VANESSA BELL (1879–1961)
Still Life of Flowers, about 1945
Oil on canvas, 20 x 16 in.
Signed (at lower right): VBell
EXHIBITED: Davis & Long, New York, April 18–May 24, 1980, Vanessa Bell
EX COLL: [Davis & Long, New York]; to private collection, Massachusetts; to private collection, Boston and Los Angeles
Whatever her subject, Bell infused her work with a vivid sense of color and bold design, as apparent in Still Life of Flowers. As was typical of her floral pieces, she adheres to a tightly cropped design that imbues the image with a sense of immediacy. The viewer’s gaze is immediately drawn to the bouquet of mixed summer blossoms set in a globular vase adored with schematic leaf forms, an object made by Bell’s son, Quentin (1910–1996) in 1936, while living in Stoke-on-Trent, where he learned to make pottery at the Burslem School of Art.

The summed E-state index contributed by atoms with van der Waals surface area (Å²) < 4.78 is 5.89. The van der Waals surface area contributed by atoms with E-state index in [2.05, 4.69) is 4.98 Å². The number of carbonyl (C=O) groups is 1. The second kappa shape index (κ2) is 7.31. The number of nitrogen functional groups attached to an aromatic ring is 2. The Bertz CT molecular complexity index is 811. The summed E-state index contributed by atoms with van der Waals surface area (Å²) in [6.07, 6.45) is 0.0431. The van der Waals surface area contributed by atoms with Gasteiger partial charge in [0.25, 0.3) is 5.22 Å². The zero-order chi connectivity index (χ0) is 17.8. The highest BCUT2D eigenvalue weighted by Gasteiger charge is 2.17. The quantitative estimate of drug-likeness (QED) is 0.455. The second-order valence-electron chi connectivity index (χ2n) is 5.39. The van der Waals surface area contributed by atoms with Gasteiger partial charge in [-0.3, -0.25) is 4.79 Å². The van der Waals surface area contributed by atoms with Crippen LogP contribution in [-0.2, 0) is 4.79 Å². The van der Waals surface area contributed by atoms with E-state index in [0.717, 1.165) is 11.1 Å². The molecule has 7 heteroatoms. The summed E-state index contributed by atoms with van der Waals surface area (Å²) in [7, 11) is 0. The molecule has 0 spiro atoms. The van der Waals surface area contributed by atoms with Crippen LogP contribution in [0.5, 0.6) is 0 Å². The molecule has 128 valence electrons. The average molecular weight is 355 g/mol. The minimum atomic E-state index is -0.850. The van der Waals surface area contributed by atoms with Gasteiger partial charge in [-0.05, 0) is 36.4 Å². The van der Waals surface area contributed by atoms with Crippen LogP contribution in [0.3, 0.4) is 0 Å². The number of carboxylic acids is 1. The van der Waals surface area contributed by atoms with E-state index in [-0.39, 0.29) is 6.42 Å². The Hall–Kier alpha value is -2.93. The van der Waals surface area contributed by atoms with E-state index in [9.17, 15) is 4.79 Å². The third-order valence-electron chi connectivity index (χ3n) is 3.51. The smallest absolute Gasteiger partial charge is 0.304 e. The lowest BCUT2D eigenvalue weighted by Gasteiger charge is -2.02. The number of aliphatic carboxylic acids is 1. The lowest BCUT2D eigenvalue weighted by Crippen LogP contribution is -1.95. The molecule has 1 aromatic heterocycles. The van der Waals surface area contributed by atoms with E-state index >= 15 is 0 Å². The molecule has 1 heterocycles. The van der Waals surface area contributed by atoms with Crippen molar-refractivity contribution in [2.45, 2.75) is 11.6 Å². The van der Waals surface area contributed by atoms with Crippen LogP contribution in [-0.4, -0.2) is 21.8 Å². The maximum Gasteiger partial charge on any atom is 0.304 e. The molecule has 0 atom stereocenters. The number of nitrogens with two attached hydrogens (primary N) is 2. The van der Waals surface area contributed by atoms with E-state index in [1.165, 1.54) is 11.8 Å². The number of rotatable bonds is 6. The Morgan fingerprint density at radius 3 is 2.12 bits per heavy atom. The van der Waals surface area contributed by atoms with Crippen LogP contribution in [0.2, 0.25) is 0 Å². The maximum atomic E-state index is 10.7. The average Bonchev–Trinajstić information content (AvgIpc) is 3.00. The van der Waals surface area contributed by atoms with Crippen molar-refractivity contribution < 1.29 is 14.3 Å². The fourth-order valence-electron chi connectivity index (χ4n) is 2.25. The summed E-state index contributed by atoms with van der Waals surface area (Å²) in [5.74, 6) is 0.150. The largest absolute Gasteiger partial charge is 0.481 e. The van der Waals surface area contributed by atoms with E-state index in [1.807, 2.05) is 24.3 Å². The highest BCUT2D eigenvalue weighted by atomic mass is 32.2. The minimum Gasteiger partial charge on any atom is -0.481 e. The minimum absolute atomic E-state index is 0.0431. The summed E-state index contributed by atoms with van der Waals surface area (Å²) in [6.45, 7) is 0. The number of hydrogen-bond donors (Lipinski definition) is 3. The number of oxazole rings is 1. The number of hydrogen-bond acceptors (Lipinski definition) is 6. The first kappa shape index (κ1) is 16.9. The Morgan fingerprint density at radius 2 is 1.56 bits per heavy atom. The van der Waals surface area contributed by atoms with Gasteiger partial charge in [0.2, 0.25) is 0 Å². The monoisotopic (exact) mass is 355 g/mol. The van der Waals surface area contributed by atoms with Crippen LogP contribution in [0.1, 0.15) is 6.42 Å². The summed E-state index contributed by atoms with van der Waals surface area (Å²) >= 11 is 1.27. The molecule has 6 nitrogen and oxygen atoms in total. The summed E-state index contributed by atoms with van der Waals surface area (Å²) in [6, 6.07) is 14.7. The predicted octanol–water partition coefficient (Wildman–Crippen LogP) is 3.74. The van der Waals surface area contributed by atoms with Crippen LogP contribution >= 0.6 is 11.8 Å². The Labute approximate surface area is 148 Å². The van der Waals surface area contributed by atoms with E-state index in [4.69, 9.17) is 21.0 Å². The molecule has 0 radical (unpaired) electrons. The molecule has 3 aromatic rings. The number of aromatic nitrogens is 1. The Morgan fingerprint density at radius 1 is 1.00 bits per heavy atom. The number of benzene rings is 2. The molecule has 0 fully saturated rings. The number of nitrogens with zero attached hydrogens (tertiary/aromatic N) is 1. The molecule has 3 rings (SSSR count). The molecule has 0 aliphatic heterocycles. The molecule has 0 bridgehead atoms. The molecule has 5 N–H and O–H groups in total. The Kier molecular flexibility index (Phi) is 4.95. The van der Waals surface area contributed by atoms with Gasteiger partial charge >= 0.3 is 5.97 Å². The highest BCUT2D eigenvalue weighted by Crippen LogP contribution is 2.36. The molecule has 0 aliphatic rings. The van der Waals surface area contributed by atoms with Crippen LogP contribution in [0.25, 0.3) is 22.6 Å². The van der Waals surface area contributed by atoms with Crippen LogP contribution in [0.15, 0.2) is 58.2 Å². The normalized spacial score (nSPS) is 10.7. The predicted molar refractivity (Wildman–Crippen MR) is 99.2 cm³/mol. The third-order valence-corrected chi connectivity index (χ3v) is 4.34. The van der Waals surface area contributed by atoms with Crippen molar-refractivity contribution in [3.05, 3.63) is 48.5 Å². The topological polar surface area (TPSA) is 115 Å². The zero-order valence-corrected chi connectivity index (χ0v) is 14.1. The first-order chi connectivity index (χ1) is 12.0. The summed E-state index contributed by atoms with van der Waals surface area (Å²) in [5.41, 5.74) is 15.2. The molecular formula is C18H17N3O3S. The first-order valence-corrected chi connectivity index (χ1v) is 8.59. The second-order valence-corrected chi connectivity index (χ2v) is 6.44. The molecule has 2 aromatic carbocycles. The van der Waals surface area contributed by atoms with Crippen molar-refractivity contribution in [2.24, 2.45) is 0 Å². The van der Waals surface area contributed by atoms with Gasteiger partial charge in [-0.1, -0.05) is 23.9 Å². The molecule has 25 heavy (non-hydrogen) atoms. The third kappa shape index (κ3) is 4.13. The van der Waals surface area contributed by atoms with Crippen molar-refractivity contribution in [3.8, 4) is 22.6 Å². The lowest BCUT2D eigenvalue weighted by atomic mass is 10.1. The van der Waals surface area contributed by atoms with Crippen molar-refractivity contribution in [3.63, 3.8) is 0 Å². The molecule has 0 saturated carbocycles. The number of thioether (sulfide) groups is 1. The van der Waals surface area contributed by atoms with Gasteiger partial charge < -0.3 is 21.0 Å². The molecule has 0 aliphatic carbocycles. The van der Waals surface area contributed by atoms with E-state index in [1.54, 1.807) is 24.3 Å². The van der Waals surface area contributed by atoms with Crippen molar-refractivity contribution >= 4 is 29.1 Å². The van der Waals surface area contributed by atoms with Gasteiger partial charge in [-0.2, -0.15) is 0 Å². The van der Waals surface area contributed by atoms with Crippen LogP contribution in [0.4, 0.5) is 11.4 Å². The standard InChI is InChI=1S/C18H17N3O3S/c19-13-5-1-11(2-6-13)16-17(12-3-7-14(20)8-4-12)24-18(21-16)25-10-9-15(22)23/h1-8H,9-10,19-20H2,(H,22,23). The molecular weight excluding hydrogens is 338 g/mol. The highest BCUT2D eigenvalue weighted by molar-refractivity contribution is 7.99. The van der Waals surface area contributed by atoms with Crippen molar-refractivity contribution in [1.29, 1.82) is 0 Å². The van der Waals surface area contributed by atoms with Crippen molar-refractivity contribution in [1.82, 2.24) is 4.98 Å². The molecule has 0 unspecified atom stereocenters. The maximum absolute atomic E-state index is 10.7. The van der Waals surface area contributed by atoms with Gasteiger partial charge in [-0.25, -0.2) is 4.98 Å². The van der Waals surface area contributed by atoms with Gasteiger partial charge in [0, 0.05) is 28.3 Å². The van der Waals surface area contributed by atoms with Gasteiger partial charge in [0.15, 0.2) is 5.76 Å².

Bell’s arrangement rests on the corner of a dresser, its plain finish acting as a foil to the diverse shapes of the flowers, as well as the patterned textile panels that serve as the backdrop. By including the day’s post in the lower left, Bell alludes to the everyday nature of the scene and demonstrates her love of portraying the domestic sphere. Yet the painting is anything but mundane: Bell’s Matissean palette works with her fluent brushwork to create a cheerful and very intimate image in which she celebrates the simple beauties of the home while paying tribute to her offspring’s artistic endeavors.